“They All Got Married, Which Is the Important Bit”
Prompt: “Beauty is only skin deep, but ugly goes clean to the bone.” -Dorothy Parker
Genre: humor, fairy tale
Once there were three sisters: two were ugly and stupid and cruel, but the youngest was pretty, clever, and kind. (For this is a fairy tale, and that’s how these things work.)
There were also three princes, all of them very handsome. We do not know if they are good or smart, but they’re princes, so it doesn’t really matter: they are attractive and rich, and that’s all we really need to know, isn’t it?
It was decided that the three princes should marry the three sisters, for as you know, fairy tale kingdoms are always short on princesses and the numbers matched up so what the hell: three brides for three brothers.
Naturally, they all wanted to marry the pretty one. I mean: who wouldn’t? Not only is she gobsmackingly gorgeous, but she’s also smart and good, and plus her hair smells really, really nice: like apples. (Her sisters’ hair always smells of cabbage, which is strange, because naturally they make their poor pretty sister do all the cooking and they’ve never set foot in the kitchen.)
So there’s a big fight over who gets the hottie and which brothers are going to end up with the ugly ones. Eventually they all agree that they will each spend time with the pretty one and then she will decide which prince she wants to marry.. (Which is big of them, because this is the first time in the history of ever that anyone’s thought to ask a girl what she wants to do with the rest of her life.)
Each of the brothers is completely confident that he will be the chosen bridegroom.
The first brother takes the pretty sister for a walk around his gardens. He returns to his brothers much sooner than the agreed-upon time and magnanimously offers to take himself out of the running, leaving his two brothers with a better shot at getting the girl. They are thrilled at their good fortune. (The story nevers says it, true, but at this point we’re beginning to suspect that perhaps these princes aren’t quite so gifted in the smarts department.)
The second brother takes the pretty sister riding. He, too, returns early and announces that he no longer wishes to compete for her hand, having decided that the happiness of his youngest brother is his true desire.
So, thrilled at his luck, the youngest brother marries the pretty sister, without having ever had so much as a conversation with her.
Predictably, the marriage is miserable. The pretty girl is really smart, but her husband isn’t really interested in her brain, and all that intelligence just makes him feel stupid. (Which, yeah: he totally is.) She’s good and kind, too, but she’s so good and kind it makes him want to slap her. (She cried when he squashed a spider. I mean: who feels bad for spiders??) Her only real virtue is that she’s nice to look at, but considering he can hardly stand to be in the same room with her, he doesn’t spend very much time doing that.
Those who are fairy tale-savvy are probably sensing a moral coming on right now and guessing that the brothers who married the ugly sisters actually ended up being quite happy and compatible with their spouses.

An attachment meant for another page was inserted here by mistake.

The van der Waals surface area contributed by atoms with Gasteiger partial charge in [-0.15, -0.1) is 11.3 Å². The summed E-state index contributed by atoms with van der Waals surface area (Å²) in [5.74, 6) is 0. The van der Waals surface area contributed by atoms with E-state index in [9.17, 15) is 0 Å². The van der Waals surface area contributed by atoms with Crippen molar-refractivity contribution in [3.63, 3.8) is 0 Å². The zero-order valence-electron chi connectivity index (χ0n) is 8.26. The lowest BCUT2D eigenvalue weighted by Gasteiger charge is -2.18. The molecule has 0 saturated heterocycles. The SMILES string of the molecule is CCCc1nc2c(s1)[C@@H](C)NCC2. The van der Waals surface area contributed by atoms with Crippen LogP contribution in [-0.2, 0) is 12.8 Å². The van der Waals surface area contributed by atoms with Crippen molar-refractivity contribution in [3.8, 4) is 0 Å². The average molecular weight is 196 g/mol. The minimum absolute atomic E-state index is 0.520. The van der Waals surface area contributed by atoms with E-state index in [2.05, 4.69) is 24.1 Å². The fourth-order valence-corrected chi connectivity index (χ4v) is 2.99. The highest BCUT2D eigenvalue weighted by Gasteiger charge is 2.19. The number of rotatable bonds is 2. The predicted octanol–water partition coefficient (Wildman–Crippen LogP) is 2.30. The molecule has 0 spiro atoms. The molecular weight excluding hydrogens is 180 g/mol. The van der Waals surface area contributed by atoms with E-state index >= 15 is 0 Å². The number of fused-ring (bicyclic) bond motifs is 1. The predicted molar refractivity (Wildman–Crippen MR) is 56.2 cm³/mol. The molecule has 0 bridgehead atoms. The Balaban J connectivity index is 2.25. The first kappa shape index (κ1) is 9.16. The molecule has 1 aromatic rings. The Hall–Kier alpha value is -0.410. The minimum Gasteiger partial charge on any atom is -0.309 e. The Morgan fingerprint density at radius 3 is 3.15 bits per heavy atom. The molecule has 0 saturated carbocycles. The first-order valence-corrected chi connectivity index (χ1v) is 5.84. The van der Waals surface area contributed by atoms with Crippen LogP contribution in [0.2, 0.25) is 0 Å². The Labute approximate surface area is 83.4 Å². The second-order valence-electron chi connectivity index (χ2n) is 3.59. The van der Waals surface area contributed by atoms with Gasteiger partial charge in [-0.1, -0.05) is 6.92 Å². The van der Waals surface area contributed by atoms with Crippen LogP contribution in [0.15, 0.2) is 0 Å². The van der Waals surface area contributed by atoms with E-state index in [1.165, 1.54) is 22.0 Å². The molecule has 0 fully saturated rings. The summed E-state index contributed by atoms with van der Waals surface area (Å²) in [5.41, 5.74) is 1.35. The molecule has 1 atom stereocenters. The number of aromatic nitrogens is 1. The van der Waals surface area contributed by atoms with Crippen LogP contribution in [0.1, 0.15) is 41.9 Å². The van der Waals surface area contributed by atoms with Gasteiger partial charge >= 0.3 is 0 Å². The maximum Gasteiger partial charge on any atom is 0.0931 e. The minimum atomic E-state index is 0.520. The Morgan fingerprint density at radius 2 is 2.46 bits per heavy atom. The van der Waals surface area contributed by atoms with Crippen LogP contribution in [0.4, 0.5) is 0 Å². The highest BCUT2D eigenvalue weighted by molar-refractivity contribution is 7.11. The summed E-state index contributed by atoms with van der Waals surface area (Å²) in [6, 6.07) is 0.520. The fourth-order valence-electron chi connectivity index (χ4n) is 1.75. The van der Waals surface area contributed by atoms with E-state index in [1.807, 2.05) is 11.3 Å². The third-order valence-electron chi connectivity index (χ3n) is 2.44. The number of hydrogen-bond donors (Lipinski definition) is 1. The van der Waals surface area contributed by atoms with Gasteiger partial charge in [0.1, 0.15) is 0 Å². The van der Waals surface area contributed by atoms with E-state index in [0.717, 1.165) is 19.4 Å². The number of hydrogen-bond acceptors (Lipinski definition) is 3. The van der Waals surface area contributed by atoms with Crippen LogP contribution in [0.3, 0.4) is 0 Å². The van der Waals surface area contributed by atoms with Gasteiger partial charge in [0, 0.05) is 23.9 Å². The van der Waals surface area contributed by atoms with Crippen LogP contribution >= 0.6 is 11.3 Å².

Sorry, but no. They’re not just ugly, but stupid and cruel and smell of cabbage. Remember?
Also, the story doesn’t mention this either, but in hindsight: yeah. The princes weren’t really that handsome after all.
“Price Check: Armageddon”
Prompt: “This is the way the world ends…” (T.S. Eliot)
Genre(s): apocalyptic, comedy
They call it “panic buying”–when people go out and buy mass quantities of food and other items in the face of a looming crisis: canned goods, bottled water, bread, batteries; the sorts of things you might need to survive a few days shut in your home without electricity.
By the time Tricia got around to stopping by the market, all that stuff was gone. Not wanting to go home empty-handed, she decided that she would panic buy lemon-lime drink mix and microwave popcorn.
“How are…eat…opcorn if…an’t use…microwave?” She could barely hear Cal’s voice over the crackle of static, but she could picture the sneering tone. Oh well: if she hung up on him now, she could always blame it on the failing cellular networks.
She snapped her phone shut and threw it into her bag, turning her attention instead to a still mostly-stocked shelf full of pickled ginger and seaweed sushi wrappers. She picked up a can of plum sauce and began to read the label. Before she could find the sodium count, a cart full of canned beef stew and screaming children came careening down the aisle and clipped the back of her heel. She hissed in pain and turned to give the cart’s driver a piece of her mind, but her shout was cut off by a dense, low rumble.
It was getting louder. The shelves around her shook and the lights flickered: she thought she could feel the fillings rattling in her teeth.
It was definitely time to go.
She threw the jar of sauce she was holding into her bag (screw Cal’s low sodium diet!) and made for the checkout line.
It was wrapped around the store.
Tricia took her place at the end of the line, shooting a dirty look at the middle-aged man who tried to dart in in front of her.
The woman before her turned around to complain about the length of the line and the lack of cashiers–most had abandoned their posts hours ago, choosing to go home and make their own preparations and be with their loved ones. One single, solitary cashier remained, doggedly ringing up groceries and bundling them into bags.
Price check…I need a price check…
The price check never came.
The rumble built up again. But this time, instead of cresting and subsiding, it continued to grow until the vibrations were deafening against her eardrums. All at once, the lights shut out with a loud, hissing pop while the boom of transformers exploding sounded off like cannon fire.